Study: Stress changes the normal aging process of metallic glass
Researchers in the Department of Materials Science at Illinois have found that by applying stress to metallic glasses, it is possible to disrupt the normal aging process of these alloys. The findings, published in Nature Communications, may contribute to an understanding of how to extend the life of this material.
“Metallic glasses are strong, smooth, hard, and corrosion resistant; they do not scratch or bend easily and are aesthetically very appealing,” said Robert Maass, professor of materials science and engineering. “Metallic glasses belong to the toughest structural materials we know.”
In spite of metallic glasses’ positive attributes, their use is currently limited. “Right now, you can only buy really expensive watches, cell phones, and golf clubs that use metallic glasses,” Maass said.
However, same properties of the material that make metallic glasses attractive are also associated with their shorter lifespan. “To make a metallic glass alloy, you have to essentially trick nature and capture the atoms in a disorganized state, by melting the metal and cooling it down very fast, in order to achieve all of its attractive qualities.” Normally, the atoms comprising the metallic elements in the alloy would crystalize into an organized structure when cooled slowly to a solid.
“In this disorganized state the atomic structure is continuously evolving and trying to move into a more stable state,” said Amlan Das, a graduate student in materials science and lead author of the paper. “As the material ages and the atoms find more relaxed bond configuration, the movement of the atoms slows down.” This relaxation is associated with the gradual deterioration of the material as it ages, much like how plastic starts to crumble after lying around for a few years.
Previous research has demonstrated that various disordered materials, including metallic glasses, experience this gradual slowing as a monotonous trend. “For example, if you make a sample of metallic glass, you’ll see a rapid movement of atoms at first, and leave the sample in the same conditions, you’ll see the movement of atoms slow down at a steady rate as the sample ages,” said Das.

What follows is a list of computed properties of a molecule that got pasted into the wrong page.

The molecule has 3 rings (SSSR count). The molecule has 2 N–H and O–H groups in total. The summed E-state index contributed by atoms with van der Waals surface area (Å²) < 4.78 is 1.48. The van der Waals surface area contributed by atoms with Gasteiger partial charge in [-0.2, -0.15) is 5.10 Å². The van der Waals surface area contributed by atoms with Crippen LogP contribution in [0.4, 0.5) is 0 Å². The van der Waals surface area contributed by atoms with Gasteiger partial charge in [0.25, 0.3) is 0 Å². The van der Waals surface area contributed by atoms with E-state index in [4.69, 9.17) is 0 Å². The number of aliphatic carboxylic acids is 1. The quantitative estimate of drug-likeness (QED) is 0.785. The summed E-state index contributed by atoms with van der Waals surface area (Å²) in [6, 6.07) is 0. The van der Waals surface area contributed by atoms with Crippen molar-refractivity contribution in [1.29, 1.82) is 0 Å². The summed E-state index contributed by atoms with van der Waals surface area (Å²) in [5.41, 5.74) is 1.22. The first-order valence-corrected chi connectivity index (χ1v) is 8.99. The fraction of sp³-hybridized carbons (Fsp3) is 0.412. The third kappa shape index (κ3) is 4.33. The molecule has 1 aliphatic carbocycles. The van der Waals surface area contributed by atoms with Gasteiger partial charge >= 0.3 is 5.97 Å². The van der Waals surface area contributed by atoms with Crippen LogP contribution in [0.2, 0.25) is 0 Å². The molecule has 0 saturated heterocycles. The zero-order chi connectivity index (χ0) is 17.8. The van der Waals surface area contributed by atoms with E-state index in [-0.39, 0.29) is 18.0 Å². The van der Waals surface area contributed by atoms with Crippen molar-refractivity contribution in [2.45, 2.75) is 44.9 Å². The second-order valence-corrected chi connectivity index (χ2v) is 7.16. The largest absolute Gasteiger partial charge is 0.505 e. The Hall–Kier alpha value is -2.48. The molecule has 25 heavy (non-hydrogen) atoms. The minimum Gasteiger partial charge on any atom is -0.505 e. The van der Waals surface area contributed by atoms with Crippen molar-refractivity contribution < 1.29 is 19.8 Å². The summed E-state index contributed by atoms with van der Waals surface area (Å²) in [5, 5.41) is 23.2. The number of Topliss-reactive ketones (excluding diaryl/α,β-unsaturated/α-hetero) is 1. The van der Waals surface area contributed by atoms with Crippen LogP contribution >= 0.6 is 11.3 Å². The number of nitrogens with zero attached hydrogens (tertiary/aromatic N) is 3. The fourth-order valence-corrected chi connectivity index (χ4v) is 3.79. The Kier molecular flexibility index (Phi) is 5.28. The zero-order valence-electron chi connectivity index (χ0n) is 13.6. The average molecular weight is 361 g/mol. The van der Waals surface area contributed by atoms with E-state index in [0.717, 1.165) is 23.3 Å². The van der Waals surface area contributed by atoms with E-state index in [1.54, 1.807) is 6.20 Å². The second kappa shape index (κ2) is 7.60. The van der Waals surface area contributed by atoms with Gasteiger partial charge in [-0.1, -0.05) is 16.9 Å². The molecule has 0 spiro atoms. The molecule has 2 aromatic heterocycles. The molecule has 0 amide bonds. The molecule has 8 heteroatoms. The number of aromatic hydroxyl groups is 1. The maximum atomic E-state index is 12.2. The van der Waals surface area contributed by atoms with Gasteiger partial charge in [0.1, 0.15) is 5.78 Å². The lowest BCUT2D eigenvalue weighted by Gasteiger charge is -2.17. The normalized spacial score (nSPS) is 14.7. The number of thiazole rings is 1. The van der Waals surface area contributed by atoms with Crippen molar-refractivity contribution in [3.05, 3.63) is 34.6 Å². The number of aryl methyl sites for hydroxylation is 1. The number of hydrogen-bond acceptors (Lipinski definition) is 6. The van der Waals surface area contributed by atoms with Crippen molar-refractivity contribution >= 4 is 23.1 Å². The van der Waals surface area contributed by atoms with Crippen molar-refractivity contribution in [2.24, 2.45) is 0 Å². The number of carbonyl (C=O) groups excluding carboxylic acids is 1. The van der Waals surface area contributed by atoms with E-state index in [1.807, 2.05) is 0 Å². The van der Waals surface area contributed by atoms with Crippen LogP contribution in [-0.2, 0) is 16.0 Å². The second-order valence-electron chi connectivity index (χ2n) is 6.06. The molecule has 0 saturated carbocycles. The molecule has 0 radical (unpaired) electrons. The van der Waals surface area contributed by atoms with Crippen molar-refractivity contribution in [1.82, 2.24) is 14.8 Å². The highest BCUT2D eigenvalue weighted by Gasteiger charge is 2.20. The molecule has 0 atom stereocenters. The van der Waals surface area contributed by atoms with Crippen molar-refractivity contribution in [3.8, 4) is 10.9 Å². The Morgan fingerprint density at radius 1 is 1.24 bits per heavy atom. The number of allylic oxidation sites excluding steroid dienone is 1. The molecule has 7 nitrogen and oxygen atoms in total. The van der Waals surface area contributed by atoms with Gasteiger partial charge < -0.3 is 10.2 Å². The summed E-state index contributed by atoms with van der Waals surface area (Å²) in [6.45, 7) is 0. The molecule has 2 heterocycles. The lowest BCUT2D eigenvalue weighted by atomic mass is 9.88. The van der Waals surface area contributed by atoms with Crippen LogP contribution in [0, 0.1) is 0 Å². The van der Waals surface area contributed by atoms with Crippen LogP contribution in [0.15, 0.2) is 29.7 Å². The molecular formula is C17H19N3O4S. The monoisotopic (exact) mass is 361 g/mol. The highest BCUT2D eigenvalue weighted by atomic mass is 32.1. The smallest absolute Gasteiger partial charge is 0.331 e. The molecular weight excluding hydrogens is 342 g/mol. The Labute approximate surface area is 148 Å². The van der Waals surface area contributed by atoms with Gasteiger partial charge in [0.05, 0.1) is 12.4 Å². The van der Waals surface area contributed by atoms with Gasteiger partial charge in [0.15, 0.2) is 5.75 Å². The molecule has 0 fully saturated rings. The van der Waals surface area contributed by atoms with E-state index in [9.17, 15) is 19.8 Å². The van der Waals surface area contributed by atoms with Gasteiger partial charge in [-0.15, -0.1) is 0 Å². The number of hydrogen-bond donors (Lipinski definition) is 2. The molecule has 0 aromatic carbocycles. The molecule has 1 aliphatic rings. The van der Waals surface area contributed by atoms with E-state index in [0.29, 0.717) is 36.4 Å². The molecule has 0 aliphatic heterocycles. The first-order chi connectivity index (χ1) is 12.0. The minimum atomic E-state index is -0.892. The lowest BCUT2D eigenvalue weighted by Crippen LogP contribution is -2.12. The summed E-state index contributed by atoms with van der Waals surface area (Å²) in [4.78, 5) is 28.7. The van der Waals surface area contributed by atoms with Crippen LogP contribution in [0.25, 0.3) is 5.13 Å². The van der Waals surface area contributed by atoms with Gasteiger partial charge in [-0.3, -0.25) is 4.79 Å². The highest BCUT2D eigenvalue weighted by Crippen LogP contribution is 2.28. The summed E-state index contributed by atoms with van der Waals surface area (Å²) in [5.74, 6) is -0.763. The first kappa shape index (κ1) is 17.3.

In this study, Das experimented with the application of a range of stresses at different points in the aging process to see its effect on the movement of atoms. “We applied gentle bending stresses that did not break or permanently deform the sample,” he said. “What we found was that these small stresses disrupted the monotonous, steadily slowing movement. Since the data interpretation was very involved, our collaborator Peter M. Derlet, who is a Prof. at ETH/Paul Scherrer Institute in Zurich, ran unique atomistic simulations. These simulations helped to explain what we see, showing that the overall change is due to some small localized clusters that sometimes moved faster within a sea of slow-moving atoms.”
“This is an incredibly difficult experiment to perform, and our lab is uniquely situated to capitalize on expertise in mechanical deformation and synchrotron-based research,” Maass said. “A unique feature of this research was using x-ray photon correlation spectroscopy at Argonne National Laboratory to measure how fast the atoms were moving under different conditions. This technique has not been applied to this particular question.”
To reach Robert Maass, call 217-300-0665; email firstname.lastname@example.org
The paper “Stress breaks universal aging behavior in a metallic glass” is available here: https://doi.org/10.1038/s41467-019-12892-1